GPs who don't sign up to HSE under-six deal face €12m loss
Published 24/04/2014 | 02:30
FAMILY doctors who refuse to sign a new contract providing free visits to all children under six are being threatened with a €12m wipeout in state income.
Health Minister James Reilly has told GPs who refuse to sign the controversial contract that they will be cut off from all HSE payments for treating the under-sixes.
The rebel doctors now face a significant loss in state income if they continue to hold firm.
New legislation published yesterday ups the ante in the stand-off with doctors who have so far refused negotiations with the Government.
It outlines how a new GP card for children under six will be given to all families, regardless of income, as long as they have completed an application and proved their child's age.
It will entitle the majority to free GP visits only – but those who qualify for a full medical card will continue to get the extras, including medicines.
The changes mean that parents whose child currently has a medical card or GP card will need their GP to sign the contract. Otherwise they will have little option but to leave their family doctor, and register with another medic who has signed the contract.
A parent could still pay a private fee for a GP to see their child, but would be highly unlikely to do so if another local doctor was offering the service for free. The move also threatens to create a bureaucratic nightmare as the HSE struggles to deal with the issuing of around 420,000 new under-sixes cards by the summer as promised.
The Government has €37m to fund the extension of free GP care to all under-sixes.
The doctors' union, the Irish Medical Organisation, said it was "appalled" at the proposed legislation, describing it as "draconian" and "an attempt to unilaterally rewrite the relationship between GPs and the HSE".
GP spokesman Dr Ray Walley said the aim was to drive through an oppressive new contract for family doctors which would "destroy the very fabric of the GP service", leaving more surgeries financially unviable.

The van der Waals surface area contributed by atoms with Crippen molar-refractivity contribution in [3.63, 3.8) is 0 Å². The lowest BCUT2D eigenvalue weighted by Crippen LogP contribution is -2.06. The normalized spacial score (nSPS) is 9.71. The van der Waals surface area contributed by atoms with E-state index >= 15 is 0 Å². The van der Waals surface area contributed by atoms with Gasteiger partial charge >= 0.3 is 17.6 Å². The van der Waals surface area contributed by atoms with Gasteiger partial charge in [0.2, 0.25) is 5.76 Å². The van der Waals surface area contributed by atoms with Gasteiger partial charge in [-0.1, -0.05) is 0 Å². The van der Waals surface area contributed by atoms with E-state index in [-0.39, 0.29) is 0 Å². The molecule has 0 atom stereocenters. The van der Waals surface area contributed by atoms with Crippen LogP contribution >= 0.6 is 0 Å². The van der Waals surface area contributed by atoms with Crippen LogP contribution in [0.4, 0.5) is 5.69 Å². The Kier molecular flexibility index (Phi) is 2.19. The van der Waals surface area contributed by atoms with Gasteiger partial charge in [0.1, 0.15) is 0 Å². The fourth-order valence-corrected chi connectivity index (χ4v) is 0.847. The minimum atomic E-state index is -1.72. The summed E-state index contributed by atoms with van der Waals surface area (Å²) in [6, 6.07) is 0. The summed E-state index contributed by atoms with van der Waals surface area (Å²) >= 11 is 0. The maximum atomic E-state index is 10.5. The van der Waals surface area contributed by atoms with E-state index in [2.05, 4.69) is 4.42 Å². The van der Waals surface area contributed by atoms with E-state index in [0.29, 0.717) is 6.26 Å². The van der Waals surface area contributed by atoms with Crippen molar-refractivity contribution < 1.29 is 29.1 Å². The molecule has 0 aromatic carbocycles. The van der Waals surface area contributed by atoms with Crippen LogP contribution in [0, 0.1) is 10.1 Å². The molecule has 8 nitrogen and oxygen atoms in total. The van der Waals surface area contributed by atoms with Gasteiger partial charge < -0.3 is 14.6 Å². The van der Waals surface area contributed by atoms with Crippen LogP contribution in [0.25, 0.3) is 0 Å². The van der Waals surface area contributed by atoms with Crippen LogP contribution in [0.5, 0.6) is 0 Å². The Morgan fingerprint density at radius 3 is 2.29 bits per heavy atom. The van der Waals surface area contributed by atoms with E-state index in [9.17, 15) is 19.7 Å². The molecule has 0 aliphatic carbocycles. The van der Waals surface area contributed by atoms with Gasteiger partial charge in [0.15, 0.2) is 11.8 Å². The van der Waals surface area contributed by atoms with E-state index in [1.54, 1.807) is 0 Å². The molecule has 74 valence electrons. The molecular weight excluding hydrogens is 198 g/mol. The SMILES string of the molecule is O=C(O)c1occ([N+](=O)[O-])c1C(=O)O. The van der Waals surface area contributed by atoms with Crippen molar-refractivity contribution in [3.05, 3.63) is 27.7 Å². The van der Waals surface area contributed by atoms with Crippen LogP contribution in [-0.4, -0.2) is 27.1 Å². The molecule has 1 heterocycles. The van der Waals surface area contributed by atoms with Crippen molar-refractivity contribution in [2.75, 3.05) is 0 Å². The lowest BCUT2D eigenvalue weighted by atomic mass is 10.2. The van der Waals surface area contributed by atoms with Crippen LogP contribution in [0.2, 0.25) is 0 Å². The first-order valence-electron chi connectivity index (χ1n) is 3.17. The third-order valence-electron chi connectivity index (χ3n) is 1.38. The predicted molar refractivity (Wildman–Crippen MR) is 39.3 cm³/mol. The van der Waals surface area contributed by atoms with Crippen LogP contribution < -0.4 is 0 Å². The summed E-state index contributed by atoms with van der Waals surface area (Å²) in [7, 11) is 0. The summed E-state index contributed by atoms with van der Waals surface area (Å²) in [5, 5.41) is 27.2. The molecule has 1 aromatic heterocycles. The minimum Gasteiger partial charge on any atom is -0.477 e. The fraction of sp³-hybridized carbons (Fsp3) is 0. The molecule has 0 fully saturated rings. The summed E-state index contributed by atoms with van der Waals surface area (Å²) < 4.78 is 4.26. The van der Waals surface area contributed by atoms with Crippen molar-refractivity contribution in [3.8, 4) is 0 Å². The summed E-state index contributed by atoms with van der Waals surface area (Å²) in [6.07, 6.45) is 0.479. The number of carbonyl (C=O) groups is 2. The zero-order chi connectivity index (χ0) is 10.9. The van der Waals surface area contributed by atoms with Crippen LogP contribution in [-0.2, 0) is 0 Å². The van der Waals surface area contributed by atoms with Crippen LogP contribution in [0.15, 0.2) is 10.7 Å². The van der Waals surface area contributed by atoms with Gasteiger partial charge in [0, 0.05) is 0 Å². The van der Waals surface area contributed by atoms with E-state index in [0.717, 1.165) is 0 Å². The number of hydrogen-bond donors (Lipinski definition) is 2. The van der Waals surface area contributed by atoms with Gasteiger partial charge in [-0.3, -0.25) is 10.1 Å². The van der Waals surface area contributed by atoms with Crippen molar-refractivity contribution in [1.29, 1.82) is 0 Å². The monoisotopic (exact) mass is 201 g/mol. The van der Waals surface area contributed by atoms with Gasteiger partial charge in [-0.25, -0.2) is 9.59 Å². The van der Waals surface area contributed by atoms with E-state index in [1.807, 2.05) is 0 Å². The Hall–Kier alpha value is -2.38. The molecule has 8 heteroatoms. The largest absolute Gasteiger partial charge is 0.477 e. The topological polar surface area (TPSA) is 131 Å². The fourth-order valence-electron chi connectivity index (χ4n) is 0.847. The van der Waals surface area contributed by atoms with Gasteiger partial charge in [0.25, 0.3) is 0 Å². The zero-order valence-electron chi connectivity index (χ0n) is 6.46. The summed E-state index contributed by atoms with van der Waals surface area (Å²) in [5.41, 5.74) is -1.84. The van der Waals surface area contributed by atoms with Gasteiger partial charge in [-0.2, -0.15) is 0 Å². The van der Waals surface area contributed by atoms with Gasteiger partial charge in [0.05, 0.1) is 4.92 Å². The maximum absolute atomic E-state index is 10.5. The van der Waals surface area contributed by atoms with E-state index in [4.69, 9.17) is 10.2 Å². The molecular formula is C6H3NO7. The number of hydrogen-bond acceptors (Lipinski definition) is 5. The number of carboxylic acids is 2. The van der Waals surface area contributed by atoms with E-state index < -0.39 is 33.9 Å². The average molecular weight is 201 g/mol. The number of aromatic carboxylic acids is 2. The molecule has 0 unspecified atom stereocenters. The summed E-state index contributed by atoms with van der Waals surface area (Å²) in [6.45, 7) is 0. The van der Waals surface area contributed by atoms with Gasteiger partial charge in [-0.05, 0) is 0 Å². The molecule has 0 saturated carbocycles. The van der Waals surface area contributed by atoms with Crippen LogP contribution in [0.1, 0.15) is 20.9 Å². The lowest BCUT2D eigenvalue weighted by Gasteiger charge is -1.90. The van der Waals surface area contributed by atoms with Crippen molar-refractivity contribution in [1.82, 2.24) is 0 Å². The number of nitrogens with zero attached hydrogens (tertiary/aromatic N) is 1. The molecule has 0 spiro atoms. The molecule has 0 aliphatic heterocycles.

Doctors fear they will be overwhelmed with a surge in visits from under-sixes whose parents will no longer face any financial barrier, with implications for the kind of care they can give to sick and elderly patients.
The Government wants to extend free GP visits to 240,000 under-sixes.
It plans to secure legal power to stop rebel doctors holding on to the other 180,000 under-sixes who have a medical card or GP visit card.
The IMO has so far refused invitations to enter negotiations on the new contract because they are precluded from any talks on fees under competition law.
The Department of Health defended the proposals, saying the introduction of "one tier" of free GP care for all under-sixes meant that all doctors would need to sign the new contract.
While 240,000 children who are being brought into the net will be confined to free GP care only, and not receive extras such as medication, those who are currently eligible for medical cards will continue to receive the extended benefits.
A Department of Health spokesman said: "It is important to be clear that the other medical card services of under-sixes will not be affected."
The proposals are set to be hotly debated by angry doctors at the AGM of the IMO this weekend.